Nigeria’s ‘too big to fail’ deposit `money lenders lag behind other countries in quality, as universal banks continue to struggle worldwide, Lafferty Bank Quality Ratings (LBQR), reveal.
London-based Lafferty Group, is and a major provider of knowledge services to the banking industry worldwide, from benchmarking research and councils to professional education.
Out of the 100 financial institutions in 28 countries surveyed, only Sterling Bank plc came among the 15 institutions receiving the highest Lafferty new ratings.
Nigerian banks had last year ranked well above other countries in terms of quality, in the Lafferty Bank Quality Ratings.
Financial analysts see Nigerian banks as gradually losing the confidence of customers, as the lenders deviate from their intermediary role, to subjecting their clients to excessive transaction and service charges.
The analysts see foreign exchange related losses, exposure to the oil and gas sector, implementation of Treasury Single Account (TSA) and the zero COT, impacting heavily on banks’ earnings.
The rating report revealed that major UK, German, French, Spanish, Swiss, Australian, Chinese, Japanese, Canadian, and US banks typically have 3-star or 2-star Lafferty quality ratings.
Using quantitative and qualitative criteria and looking at areas such as strategy, culture, customer care, brand promise and financial performance, Lafferty Group uses the banks’ annual reports to arrive at a quality rating (from one to five stars) for each of the 100 financial institutions in 28 countries.
However, Nigeria’s Sterling Bank Plc, which was rated a four-star lender, was among the 15 institutions receiving the highest Lafferty ratings among the 100 banks from around the world, rated in the first issue of LBQR.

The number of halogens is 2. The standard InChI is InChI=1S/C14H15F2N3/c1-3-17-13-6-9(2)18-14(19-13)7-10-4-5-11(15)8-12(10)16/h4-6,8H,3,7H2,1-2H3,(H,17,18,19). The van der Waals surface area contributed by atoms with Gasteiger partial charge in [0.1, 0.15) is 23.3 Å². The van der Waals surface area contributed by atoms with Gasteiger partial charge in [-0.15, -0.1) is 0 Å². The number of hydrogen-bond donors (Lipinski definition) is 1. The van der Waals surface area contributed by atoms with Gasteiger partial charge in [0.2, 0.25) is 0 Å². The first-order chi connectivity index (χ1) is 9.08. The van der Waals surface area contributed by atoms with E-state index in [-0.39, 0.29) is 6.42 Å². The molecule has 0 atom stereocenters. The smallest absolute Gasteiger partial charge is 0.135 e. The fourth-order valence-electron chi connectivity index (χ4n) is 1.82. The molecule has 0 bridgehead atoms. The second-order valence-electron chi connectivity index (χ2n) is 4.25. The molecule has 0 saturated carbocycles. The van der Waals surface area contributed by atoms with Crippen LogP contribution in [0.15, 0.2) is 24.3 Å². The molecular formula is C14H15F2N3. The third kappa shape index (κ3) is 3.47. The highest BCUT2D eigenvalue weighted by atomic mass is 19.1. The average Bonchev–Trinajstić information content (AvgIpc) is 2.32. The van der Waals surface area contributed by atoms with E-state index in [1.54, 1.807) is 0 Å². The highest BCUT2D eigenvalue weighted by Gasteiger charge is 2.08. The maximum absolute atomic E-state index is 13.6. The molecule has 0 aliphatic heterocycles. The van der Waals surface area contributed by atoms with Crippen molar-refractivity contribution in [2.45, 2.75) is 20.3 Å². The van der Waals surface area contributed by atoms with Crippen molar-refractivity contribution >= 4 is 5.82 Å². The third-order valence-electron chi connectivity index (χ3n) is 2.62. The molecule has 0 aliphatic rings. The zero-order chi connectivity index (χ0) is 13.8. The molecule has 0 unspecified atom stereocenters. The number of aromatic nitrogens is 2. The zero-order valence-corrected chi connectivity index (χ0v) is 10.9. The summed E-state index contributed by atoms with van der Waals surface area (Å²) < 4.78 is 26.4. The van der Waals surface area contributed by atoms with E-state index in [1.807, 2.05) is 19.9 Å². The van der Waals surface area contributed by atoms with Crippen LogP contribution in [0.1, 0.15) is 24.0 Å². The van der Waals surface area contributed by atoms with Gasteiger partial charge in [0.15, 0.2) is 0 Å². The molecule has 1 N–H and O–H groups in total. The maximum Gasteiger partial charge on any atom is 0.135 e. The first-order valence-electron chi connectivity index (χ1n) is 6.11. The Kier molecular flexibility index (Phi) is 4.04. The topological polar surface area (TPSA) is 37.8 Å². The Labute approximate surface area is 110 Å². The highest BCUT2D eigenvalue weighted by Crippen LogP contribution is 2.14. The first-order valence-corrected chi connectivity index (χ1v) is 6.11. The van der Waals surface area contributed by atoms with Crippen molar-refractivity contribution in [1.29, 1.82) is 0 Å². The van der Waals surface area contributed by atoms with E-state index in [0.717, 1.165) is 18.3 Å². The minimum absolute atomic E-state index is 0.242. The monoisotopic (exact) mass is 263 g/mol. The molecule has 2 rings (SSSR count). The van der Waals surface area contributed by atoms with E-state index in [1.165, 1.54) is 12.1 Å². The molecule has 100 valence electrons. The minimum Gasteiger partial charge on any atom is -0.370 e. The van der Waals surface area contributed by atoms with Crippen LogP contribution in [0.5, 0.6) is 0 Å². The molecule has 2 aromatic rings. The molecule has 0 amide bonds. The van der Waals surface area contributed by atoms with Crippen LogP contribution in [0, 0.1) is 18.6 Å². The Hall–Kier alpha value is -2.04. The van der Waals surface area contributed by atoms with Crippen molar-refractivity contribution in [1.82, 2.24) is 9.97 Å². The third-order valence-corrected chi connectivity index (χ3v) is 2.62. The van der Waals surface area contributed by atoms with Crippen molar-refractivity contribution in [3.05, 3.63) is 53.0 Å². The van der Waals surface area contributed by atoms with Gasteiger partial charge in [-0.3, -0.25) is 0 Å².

Others include Capitec and Barclays Africa from South Africa, HDFC from India, Discover from the US, Public Bank and Hong Leong from Malaysia, OCBC from Singapore, TSB from the UK, Swedbank and Handelsbanken from Sweden, National Bank of Kuwait, ADIB from the UAE, Arab National Bank from Saudi Arabia, and BCA from Indonesia.
Analysts had expressed worries over the likely poor outings by the banks on their financial year-end 2015, as they release their results this week. The report showed that different banking models in different parts of the world rank well in the ratings, evidence that there is no one ideal model for a bank – whether it is based in emerging or developed markets.
Michael Lafferty explained that LBQR uses the annual report because of its unique status. It is the primary vehicle used by bank management to communicate and give account to shareholders and other stakeholders.
He explained, “The methodology is founded on extensive conversations with senior bankers, regulators and shareholders and can be viewed as an antidote to excessive focus on traditional measures such as ROE (return on equity) or EPS (earnings per share) favoured by securities analysts. ROE can easily be manipulated. Before the financial crisis, traditional bank valuation ratios failed to highlight banks that were overtrading. Like the Max Plank Institute in Berlin and many central bankers, we think that simple rules of thumb are often more useful for judging banks.”
Lafferty also stressed that banks that score well on Lafferty Bank Quality Ratings, tended to trade at a premium price to their tangible book value.
He said, “There is evidence that investors appreciate and will pay for quality. Our ratings explain what the stock market is rewarding and why.”